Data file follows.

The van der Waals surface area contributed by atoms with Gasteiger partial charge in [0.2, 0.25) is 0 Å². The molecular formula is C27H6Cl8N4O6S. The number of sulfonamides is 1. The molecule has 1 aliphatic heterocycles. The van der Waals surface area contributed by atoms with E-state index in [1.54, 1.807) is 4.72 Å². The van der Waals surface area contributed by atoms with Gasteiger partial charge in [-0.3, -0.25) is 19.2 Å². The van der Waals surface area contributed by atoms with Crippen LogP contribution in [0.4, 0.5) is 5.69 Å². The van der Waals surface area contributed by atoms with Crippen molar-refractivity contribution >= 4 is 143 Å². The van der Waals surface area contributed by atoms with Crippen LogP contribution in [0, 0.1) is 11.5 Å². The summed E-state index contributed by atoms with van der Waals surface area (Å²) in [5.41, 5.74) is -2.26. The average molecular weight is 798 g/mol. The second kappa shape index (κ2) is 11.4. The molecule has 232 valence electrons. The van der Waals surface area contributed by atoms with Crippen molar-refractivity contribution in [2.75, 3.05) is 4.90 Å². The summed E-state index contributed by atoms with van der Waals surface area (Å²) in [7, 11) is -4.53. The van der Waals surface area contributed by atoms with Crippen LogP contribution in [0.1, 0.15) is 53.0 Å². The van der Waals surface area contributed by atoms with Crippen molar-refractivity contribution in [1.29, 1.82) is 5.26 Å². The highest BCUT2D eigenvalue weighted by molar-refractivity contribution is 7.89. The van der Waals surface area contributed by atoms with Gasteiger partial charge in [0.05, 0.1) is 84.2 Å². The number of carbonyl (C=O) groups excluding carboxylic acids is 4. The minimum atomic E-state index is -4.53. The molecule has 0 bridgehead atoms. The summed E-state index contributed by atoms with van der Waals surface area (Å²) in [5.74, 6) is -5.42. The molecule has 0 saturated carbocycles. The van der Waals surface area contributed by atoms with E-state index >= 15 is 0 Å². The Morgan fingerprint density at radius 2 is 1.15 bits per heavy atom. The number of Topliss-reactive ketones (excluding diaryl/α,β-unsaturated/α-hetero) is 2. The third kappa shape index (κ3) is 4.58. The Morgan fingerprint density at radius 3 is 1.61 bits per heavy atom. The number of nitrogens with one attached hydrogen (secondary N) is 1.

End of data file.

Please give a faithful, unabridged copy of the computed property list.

The van der Waals surface area contributed by atoms with Gasteiger partial charge in [0.2, 0.25) is 0 Å². The molecular formula is C27H6Cl8N4O6S. The number of sulfonamides is 1. The molecule has 1 aliphatic heterocycles. The van der Waals surface area contributed by atoms with E-state index in [1.54, 1.807) is 4.72 Å². The van der Waals surface area contributed by atoms with Gasteiger partial charge in [-0.3, -0.25) is 19.2 Å². The van der Waals surface area contributed by atoms with Crippen LogP contribution in [0.4, 0.5) is 5.69 Å². The van der Waals surface area contributed by atoms with Crippen molar-refractivity contribution >= 4 is 143 Å². The van der Waals surface area contributed by atoms with Crippen LogP contribution in [0, 0.1) is 11.5 Å². The summed E-state index contributed by atoms with van der Waals surface area (Å²) in [5.41, 5.74) is -2.26. The average molecular weight is 798 g/mol. The second kappa shape index (κ2) is 11.4. The molecule has 232 valence electrons. The van der Waals surface area contributed by atoms with Crippen molar-refractivity contribution in [2.75, 3.05) is 4.90 Å². The summed E-state index contributed by atoms with van der Waals surface area (Å²) in [7, 11) is -4.53. The van der Waals surface area contributed by atoms with Crippen LogP contribution in [0.1, 0.15) is 53.0 Å². The van der Waals surface area contributed by atoms with Crippen molar-refractivity contribution in [1.29, 1.82) is 5.26 Å². The highest BCUT2D eigenvalue weighted by molar-refractivity contribution is 7.89. The van der Waals surface area contributed by atoms with Gasteiger partial charge in [0.05, 0.1) is 84.2 Å². The number of carbonyl (C=O) groups excluding carboxylic acids is 4. The minimum atomic E-state index is -4.53. The molecule has 0 bridgehead atoms. The summed E-state index contributed by atoms with van der Waals surface area (Å²) in [5.74, 6) is -5.42. The molecule has 0 saturated carbocycles. The van der Waals surface area contributed by atoms with E-state index >= 15 is 0 Å². The Morgan fingerprint density at radius 2 is 1.15 bits per heavy atom. The number of Topliss-reactive ketones (excluding diaryl/α,β-unsaturated/α-hetero) is 2. The third kappa shape index (κ3) is 4.58. The Morgan fingerprint density at radius 3 is 1.61 bits per heavy atom. The number of nitrogens with one attached hydrogen (secondary N) is 1.